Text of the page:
Recruiting Interpreters

It is highly likely that the members of the refugee family you sponsor will speak little to no English. One of your jobs as a Group will be to change that. But in the first few weeks and indeed months, you cannot expect the family to be able to speak or understand English very well. 

Attached - The Importance of a Good Interpreter - Blog by Muhammed Issa


What Language Will the Family Speak?

When the scheme was first introduced, it was designed to resettle families who were displaced by the Syrian conflict. So, currently, most sponsored refugees speak Arabic or Kurdish as their first language.

From 2021, the scheme was broadened to include people displaced by other global conflicts. Below you can find a list of resettlement countries and their languages.

Due to the ongoing conflict in Syria, and a long list of people still in need of resettlement, most families arriving through the UKRS will still be resettled from this region, and the majority of will be Arabic speakers. So our advice at this time is to recruit Arabic-speaking interpreters.

But, if your group can provide for other languages, you should mention this in your application - this will be taken into consideration when you are matched with a family.

Attached - List of Resettlement Countries and their native languages


Update September 2021 - Afghanistan: The government has confirmed that groups will be able to sponsor Afghan refugees through the Afghan Citizens Resettlement Scheme. The official languages of Afghanistan are Dari & Pashto.

Volunteer Interpreters

Ideally, some of your volunteers will be able to speak Arabic, and they can do translation and interpretation in a voluntary capacity.

If you don't have Arabic/English speakers already in the Group you should be reaching out into the wider community to recruit some. Places such as local colleges/universities and mosques can be good places to search.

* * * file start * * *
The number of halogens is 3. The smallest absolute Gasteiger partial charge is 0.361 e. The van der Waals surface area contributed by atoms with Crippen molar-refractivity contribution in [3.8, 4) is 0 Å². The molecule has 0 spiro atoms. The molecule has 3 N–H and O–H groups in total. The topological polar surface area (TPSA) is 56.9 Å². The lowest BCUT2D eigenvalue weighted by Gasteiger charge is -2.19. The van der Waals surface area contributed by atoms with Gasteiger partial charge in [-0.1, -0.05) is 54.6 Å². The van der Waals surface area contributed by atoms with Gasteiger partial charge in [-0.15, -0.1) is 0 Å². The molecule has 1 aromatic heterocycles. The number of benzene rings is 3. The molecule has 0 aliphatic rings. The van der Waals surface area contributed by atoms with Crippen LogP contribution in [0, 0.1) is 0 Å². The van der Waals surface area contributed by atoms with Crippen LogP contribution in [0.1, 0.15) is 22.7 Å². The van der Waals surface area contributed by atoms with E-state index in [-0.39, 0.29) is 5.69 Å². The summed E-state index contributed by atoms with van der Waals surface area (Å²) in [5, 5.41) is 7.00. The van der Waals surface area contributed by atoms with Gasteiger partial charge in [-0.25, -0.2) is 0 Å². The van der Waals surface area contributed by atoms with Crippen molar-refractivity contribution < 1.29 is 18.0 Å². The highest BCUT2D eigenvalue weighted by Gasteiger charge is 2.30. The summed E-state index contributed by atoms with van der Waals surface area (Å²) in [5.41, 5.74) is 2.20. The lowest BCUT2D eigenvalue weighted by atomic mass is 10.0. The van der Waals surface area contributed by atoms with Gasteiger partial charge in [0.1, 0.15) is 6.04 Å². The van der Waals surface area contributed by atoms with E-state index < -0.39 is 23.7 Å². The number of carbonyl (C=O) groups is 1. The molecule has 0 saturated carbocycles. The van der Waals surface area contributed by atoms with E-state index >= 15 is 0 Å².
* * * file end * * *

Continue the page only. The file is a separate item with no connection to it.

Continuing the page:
Interpreters are often an incredibly important bridge between the family and the group and will be vital members of your group. We suggest that interpreters are invited to be part of your Core management team.

Attached - How to Find a Good Interpreter


The Challenge of being a Bilingual Volunteer

Being a bilingual volunteer can be a challenging role to manage. You can find yourself switching between roles - from translating to providing advice.

The group and the family may heavily rely on you. If the family have your phone number, it is not uncommon to be contacted them excessively, and at any hour of the day. It can be hard to refuse to help in these circumstances.

So you will need to have a clear discussion about boundaries. It important that you are not overworked, and that family members do not become dependent on you, at the cost of practising English.

More on the different interpreting options from Reset here.


Attached - Bilingual Volunteers

Professional Interpreters 

Even with Arabic speaking volunteers on board, your Group will almost certainly need to hire professional interpreters to help you with some aspects of early welcome and integration. This will ensure that the family fully understand what is going on during important processes such as signing up for benefits or registering for health care. It also provides confidentiality for sensitive appointments.

Here are a few useful websites to find face-to-face and telephone interpreters:

WeRtranslate

Clearvoice

Institute of Translation and Interpreting

Big Word